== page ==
Fig 2: 3D Nora Tunnel boring machine
The TBM is more than 470 feet long and weighs 2.7 million pounds, including the cutter head, body, and following gear. It has a 21.6-foot-diameter cutter head. Workers saw massive water inflows under high head pressure when the aqueduct was first built more than 70 years ago. Therefore the equipment was modified to resist that much pressure. The TBM also has dewatering machinery that pumps 2,500 gallons per minute out of the tunnel as it travels through it. The 85-mile-long aqueduct was troubled by two significant leaks, located in Newburgh on the Hudson River’s western bank.
According to DEP research, Nora worked as a draughtsman for the New York City Board of Water Supply from 1906 to 1908, while it was developing the first elements of the Catskill Water Supply System. She was paid $1200 per year, the highest wage among the project’s draughtsmen. Nora’s work on water supply infrastructure in the Catskills is shrouded in mystery. However, a 1908 item in The New York Times stated that she had “done much difficult work on dams and weirs” for the project, implying that she designed some of the infrastructures for Ashokan Reservoir and the Catskill Aqueduct headworks.
Nora Stanton Barney has been an inspiration for women, civil engineers for several years because of her dedication, hard work, and passion for engineering, especially at that time when no woman could even think of stepping into the world of technology. She made the world look through her own eyes and significantly impacted the civil engineering world. She stands as an inspiration for generations to come. Nora Stanton Blatch Barney led the path for women in engineering, architecture, and mathematics. She played a significant role in the American women’s suffrage movement, influenced by her grandmother and mother. Throughout her life and career, the fearless engineer never stood away from taking risks and left an incredible mark on the infrastructure of New York City. Not only that, even after her divorce, she continued to work and also empowered her subsequent generations. The world needs more civil engineers like her who can think of the impossibilities and never hesitate to do more daring works that change the future for good.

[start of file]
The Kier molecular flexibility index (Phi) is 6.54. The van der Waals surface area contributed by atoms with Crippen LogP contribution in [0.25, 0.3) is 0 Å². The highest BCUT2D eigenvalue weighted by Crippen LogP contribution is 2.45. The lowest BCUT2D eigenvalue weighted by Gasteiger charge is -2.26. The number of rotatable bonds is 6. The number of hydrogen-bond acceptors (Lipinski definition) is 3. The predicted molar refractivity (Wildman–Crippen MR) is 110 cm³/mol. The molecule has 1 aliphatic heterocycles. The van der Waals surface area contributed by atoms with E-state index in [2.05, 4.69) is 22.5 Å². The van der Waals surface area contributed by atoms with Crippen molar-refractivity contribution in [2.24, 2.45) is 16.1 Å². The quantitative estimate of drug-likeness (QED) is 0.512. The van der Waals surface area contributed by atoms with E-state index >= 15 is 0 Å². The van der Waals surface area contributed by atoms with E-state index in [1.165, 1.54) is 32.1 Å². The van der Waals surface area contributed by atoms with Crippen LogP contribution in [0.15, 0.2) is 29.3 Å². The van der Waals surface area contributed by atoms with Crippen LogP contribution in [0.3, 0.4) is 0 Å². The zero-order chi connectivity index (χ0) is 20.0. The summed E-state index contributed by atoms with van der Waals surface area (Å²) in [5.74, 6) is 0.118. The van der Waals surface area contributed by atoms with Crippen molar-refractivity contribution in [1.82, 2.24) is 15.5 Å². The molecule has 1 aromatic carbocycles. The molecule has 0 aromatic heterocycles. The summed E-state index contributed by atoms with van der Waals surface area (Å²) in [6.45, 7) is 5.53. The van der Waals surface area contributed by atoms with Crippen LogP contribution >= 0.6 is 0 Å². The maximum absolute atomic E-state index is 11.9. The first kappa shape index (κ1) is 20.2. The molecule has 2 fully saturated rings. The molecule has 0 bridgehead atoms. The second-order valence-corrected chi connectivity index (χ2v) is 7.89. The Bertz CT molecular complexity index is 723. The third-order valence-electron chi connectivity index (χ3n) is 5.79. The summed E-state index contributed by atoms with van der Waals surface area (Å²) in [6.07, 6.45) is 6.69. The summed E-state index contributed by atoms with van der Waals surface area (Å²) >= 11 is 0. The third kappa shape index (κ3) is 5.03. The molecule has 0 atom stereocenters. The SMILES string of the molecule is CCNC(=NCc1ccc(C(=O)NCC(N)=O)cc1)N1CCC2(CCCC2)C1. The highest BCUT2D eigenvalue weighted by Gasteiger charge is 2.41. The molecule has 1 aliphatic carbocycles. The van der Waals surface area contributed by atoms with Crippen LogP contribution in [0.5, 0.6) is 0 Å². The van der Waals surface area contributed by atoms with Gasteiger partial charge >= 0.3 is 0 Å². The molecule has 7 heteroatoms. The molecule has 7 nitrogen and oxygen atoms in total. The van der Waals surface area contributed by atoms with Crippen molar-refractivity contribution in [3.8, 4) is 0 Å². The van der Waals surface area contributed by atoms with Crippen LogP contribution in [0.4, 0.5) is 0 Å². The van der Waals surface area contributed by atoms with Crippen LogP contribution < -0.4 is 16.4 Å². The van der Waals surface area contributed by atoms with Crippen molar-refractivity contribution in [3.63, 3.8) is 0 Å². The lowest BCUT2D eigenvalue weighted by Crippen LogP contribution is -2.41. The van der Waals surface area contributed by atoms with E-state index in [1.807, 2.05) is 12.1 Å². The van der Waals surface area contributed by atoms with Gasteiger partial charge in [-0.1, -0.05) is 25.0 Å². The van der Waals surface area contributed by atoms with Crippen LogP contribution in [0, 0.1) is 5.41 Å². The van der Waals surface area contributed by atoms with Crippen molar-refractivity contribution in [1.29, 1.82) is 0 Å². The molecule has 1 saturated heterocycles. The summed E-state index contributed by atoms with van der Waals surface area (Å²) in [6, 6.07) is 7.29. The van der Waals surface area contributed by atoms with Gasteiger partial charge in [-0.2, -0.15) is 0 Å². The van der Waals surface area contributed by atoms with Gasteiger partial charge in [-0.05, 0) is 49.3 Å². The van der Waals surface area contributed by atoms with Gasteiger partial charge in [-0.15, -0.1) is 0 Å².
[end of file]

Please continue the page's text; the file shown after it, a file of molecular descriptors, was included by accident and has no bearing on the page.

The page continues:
Tunnel Business Magazine,”Delaware Aqueduct TBM Honors Pioneering Engineer”-https://tunnelingonline.com/delaware-aqueduct-tbm-honors-pioneering-engineer/
Hudson Valley One, “Aqueduct Tunnel boring with the Nora”-https://hudsonvalleyone.com/2017/04/19/aqueduct-tunnel-boring-with-the-nora/
Eastern Engineering Group, “Women and Engineering: The Can-Do Attitude of Nora Stanton Blatch Barney.”-https://easternengineeringgroup.com/women-and-engineering-the-can-do-attitude-of-nora-stanton-blatch-barney/
Norwich University Online, “8 Ground Breaking Civil Engineers of the 20th Century”-https://online.norwich.edu/academic-programs/resources/8-ground-breaking-civil-engineers-20th-century
Comsol, “Happy Birthday, Nora Stanton Blatch Barney”-https://www.comsol.com/blogs/happy-birthday-nora-stanton-blatch-barney/
Encyclopedia.com, “Barney, Nora (1883–1971)”-https://www.encyclopedia.com/women/dictionaries-thesauruses-pictures-and-press-releases/barney-nora-1883-1971
Engineer Girl, “Nora Stanton Trailblazer”-https://www.engineergirl.org/125418/Nora-Stanton
Britannica, “Nora Stanton Blatch Barney-https://www.britannica.com/topic/equality-human-rights
The famous People, “Nora Stanton Blatch Barney”-https://www.thefamouspeople.com/profiles/nora-stanton-blatch-barney-7067.php